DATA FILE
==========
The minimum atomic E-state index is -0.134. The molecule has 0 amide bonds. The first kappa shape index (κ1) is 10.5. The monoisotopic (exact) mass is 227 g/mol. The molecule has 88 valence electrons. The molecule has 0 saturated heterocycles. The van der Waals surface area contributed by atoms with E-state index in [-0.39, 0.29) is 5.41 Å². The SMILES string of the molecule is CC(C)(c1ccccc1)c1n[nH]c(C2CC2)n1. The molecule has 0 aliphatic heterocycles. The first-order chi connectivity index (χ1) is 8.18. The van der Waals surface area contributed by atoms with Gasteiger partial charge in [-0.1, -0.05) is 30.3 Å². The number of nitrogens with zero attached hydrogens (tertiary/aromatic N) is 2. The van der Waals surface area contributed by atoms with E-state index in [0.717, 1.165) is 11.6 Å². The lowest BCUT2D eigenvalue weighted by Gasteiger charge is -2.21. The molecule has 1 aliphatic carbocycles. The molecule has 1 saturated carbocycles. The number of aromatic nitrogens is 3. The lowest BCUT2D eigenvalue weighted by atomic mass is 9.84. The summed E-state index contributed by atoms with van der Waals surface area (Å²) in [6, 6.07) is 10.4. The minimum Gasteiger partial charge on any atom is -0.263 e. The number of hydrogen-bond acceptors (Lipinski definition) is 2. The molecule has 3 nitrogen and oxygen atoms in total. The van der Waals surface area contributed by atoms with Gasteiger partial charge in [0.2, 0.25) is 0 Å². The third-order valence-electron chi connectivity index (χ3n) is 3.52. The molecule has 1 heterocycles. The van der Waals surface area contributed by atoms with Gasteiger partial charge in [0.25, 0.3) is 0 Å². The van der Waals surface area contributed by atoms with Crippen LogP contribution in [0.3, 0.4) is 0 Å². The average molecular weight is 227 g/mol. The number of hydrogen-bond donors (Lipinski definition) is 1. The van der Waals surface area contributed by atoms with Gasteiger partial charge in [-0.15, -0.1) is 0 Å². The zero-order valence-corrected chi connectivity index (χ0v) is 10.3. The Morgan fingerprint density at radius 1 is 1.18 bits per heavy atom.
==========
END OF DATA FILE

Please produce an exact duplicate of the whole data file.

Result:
The minimum atomic E-state index is -0.134. The molecule has 0 amide bonds. The first kappa shape index (κ1) is 10.5. The monoisotopic (exact) mass is 227 g/mol. The molecule has 88 valence electrons. The molecule has 0 saturated heterocycles. The van der Waals surface area contributed by atoms with E-state index in [-0.39, 0.29) is 5.41 Å². The SMILES string of the molecule is CC(C)(c1ccccc1)c1n[nH]c(C2CC2)n1. The molecule has 0 aliphatic heterocycles. The first-order chi connectivity index (χ1) is 8.18. The van der Waals surface area contributed by atoms with Gasteiger partial charge in [-0.1, -0.05) is 30.3 Å². The number of nitrogens with zero attached hydrogens (tertiary/aromatic N) is 2. The van der Waals surface area contributed by atoms with E-state index in [0.717, 1.165) is 11.6 Å². The lowest BCUT2D eigenvalue weighted by Gasteiger charge is -2.21. The molecule has 1 aliphatic carbocycles. The molecule has 1 saturated carbocycles. The number of aromatic nitrogens is 3. The lowest BCUT2D eigenvalue weighted by atomic mass is 9.84. The summed E-state index contributed by atoms with van der Waals surface area (Å²) in [6, 6.07) is 10.4. The minimum Gasteiger partial charge on any atom is -0.263 e. The number of hydrogen-bond acceptors (Lipinski definition) is 2. The molecule has 3 nitrogen and oxygen atoms in total. The van der Waals surface area contributed by atoms with Gasteiger partial charge in [0.2, 0.25) is 0 Å². The third-order valence-electron chi connectivity index (χ3n) is 3.52. The molecule has 1 heterocycles. The van der Waals surface area contributed by atoms with Gasteiger partial charge in [0.25, 0.3) is 0 Å². The van der Waals surface area contributed by atoms with Crippen LogP contribution in [0.3, 0.4) is 0 Å². The average molecular weight is 227 g/mol. The number of hydrogen-bond donors (Lipinski definition) is 1. The van der Waals surface area contributed by atoms with Gasteiger partial charge in [-0.15, -0.1) is 0 Å². The zero-order valence-corrected chi connectivity index (χ0v) is 10.3. The Morgan fingerprint density at radius 1 is 1.18 bits per heavy atom.